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Habitat work shows benefits for protected salmon

Issue Date: March 7, 2018
By Christine Souza
Roger Cornwell, general manager of River Garden Farms in Knights Landing shows the insects or aquatic food source created in a rice field through the “Fish Food on Floodplain Farm Fields” project.
Photo/River Garden Farms
Jacob Katz, senior scientist for California Trout, samples water from the rice field to determine the number of insects. He says an estimated 250 pounds of insects per 100 acre-feet of water will go to benefit salmon and other fish in the Sacramento River.
Photo/River Garden Farms
Monitoring a salmon-rearing study that involved lowering large root wads attached to boulders into the Sacramento River near Redding, River Garden Farms co-owner Less Canter, left, looks at sonar imagery of juvenile Chinook salmon with scientist Dave Vogel.
Photo/River Garden Farms

Moving discussions on water and protected species from the courtroom into the field, collaborative projects to benefit salmon are proving helpful in recovering fish, according to participants in the projects.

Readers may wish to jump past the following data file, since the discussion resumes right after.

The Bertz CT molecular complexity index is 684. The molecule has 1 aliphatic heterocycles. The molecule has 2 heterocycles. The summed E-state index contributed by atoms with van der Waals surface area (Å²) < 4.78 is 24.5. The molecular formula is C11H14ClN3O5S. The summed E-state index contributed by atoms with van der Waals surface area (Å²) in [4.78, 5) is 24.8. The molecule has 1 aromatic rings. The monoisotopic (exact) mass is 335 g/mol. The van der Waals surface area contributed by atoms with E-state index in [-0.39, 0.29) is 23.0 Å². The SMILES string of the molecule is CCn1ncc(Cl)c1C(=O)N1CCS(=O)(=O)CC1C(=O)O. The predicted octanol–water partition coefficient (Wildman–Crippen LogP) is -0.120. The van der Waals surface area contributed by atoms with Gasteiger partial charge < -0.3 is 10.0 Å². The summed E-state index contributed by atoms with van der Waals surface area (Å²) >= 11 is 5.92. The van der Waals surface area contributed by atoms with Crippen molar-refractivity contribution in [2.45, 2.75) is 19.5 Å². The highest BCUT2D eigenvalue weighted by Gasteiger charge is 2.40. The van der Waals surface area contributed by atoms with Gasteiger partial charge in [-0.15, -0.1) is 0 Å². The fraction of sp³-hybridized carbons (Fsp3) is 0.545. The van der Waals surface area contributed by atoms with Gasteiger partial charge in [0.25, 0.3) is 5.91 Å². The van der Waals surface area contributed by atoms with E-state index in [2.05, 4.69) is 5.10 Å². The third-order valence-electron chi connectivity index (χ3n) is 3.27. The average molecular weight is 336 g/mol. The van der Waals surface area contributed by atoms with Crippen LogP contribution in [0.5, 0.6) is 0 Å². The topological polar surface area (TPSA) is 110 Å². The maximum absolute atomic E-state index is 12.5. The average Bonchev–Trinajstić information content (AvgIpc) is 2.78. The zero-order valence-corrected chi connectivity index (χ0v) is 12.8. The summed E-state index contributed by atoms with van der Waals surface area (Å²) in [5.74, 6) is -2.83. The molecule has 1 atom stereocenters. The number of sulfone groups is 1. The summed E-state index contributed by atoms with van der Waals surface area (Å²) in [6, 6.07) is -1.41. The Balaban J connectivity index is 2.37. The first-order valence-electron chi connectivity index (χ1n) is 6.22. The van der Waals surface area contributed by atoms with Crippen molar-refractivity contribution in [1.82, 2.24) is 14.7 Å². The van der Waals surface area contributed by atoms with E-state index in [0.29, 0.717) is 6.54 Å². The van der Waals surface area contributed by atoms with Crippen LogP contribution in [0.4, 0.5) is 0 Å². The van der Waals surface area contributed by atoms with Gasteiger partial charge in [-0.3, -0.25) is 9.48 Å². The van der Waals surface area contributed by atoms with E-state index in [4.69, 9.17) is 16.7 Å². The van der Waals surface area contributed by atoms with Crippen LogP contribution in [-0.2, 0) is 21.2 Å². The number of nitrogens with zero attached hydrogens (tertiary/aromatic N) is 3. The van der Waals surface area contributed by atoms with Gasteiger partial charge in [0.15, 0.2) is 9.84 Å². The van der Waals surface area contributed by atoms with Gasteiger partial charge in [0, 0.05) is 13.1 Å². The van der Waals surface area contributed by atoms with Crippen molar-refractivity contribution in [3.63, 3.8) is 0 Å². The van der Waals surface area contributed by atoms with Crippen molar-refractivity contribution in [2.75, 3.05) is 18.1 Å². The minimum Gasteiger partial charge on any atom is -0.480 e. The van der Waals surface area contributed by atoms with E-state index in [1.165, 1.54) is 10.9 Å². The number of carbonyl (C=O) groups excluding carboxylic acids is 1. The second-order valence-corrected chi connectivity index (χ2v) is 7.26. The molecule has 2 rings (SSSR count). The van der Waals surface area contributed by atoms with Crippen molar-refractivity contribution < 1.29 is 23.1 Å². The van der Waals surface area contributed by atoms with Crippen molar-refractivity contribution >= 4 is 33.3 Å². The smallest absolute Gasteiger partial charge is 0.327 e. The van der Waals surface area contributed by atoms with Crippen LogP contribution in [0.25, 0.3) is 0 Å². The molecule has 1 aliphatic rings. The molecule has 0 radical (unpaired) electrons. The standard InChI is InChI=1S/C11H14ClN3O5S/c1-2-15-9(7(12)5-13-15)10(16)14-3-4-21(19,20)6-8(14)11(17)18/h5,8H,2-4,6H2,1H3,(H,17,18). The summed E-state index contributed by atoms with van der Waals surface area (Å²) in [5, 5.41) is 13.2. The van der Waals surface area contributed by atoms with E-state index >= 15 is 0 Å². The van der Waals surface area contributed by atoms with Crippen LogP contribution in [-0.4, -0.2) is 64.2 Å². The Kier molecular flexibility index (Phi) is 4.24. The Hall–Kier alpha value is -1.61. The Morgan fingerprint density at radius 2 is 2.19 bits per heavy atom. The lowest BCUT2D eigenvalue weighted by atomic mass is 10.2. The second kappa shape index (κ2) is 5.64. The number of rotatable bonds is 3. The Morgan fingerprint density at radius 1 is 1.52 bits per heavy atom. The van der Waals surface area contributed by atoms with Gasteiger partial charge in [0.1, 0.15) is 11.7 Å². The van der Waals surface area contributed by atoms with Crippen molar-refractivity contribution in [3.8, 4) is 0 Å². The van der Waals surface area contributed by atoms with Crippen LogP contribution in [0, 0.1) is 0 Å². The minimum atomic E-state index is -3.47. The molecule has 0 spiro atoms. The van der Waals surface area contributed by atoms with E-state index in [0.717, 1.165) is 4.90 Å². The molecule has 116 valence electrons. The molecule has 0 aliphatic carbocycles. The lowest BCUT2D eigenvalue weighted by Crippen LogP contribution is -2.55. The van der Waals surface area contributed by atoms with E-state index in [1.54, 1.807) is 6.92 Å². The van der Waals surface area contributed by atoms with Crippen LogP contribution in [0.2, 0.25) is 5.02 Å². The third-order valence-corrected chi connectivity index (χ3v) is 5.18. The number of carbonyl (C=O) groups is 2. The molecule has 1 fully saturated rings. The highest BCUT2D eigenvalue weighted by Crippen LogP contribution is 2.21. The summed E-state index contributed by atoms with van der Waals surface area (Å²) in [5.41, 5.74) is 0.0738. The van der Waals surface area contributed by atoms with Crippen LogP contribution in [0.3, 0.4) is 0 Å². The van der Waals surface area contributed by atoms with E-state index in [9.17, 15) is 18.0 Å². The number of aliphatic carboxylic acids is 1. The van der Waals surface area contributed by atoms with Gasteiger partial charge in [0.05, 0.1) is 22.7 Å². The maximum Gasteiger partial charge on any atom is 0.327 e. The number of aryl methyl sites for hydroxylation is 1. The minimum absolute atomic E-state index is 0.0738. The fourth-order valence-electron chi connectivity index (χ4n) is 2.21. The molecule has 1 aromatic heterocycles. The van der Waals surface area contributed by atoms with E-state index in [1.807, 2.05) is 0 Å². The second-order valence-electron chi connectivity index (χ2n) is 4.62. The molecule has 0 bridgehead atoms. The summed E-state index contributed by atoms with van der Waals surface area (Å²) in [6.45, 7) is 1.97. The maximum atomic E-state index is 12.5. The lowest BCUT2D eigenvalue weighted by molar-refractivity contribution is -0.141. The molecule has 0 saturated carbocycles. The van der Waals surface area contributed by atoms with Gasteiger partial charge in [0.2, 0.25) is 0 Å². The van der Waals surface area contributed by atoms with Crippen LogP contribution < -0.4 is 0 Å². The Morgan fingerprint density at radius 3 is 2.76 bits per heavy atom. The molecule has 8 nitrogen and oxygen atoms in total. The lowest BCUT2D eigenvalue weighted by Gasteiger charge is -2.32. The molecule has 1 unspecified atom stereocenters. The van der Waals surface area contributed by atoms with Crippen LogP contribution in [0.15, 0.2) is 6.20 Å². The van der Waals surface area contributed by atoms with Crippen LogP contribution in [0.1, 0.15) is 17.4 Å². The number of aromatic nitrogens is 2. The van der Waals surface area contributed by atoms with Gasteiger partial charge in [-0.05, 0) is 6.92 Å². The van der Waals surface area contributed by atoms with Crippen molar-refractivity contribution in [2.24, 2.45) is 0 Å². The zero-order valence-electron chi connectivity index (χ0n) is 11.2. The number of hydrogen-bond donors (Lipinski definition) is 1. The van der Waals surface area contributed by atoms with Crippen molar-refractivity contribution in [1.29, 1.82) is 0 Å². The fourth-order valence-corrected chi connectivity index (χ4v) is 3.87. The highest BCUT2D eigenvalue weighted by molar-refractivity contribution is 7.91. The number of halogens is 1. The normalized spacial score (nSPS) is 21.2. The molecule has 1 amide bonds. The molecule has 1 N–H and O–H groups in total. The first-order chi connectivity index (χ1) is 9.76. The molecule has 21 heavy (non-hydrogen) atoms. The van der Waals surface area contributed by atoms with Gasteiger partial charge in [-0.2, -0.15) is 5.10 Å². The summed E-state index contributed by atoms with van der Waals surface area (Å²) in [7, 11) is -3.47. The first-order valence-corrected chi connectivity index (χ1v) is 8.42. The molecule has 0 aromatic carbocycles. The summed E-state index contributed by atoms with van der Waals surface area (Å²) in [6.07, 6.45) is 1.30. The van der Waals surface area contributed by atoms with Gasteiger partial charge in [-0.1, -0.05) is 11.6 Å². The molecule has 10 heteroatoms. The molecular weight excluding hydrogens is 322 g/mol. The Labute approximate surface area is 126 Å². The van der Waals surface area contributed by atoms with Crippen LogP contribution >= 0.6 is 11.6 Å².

Farmers, researchers, agencies and organizations that have come together as partners in salmon and species habitat recovery programs report positive results from ecosystem improvements that address passage and habitat challenges to salmon at various life stages.

That's encouraging in several respects, California Farm Bureau Federation Senior Counsel Jack Rice said, noting that for the past several decades, environmental groups have often "perpetuated conflict by filing lawsuits that lead to regulations that lead to more lawsuits." None of that has much helped salmon or other species, he said.

"But over the past few years, a new approach to helping species is emerging," Rice said. "Conservationists are now working collaboratively with farmers and ranchers to identify creative solutions that will provide real ecological benefits to species while also considering the well-being of people."

Cannon Michael, a Los Banos farmer who chairs the San Luis & Delta-Mendota Water Authority, said a previous "flow-only focus"—simply requiring more water to be devoted to fish flows—has not yielded positive results.

"Farmers are suffering and the fish continue to suffer," Michael said, noting that the authority has been a partner in several recovery projects.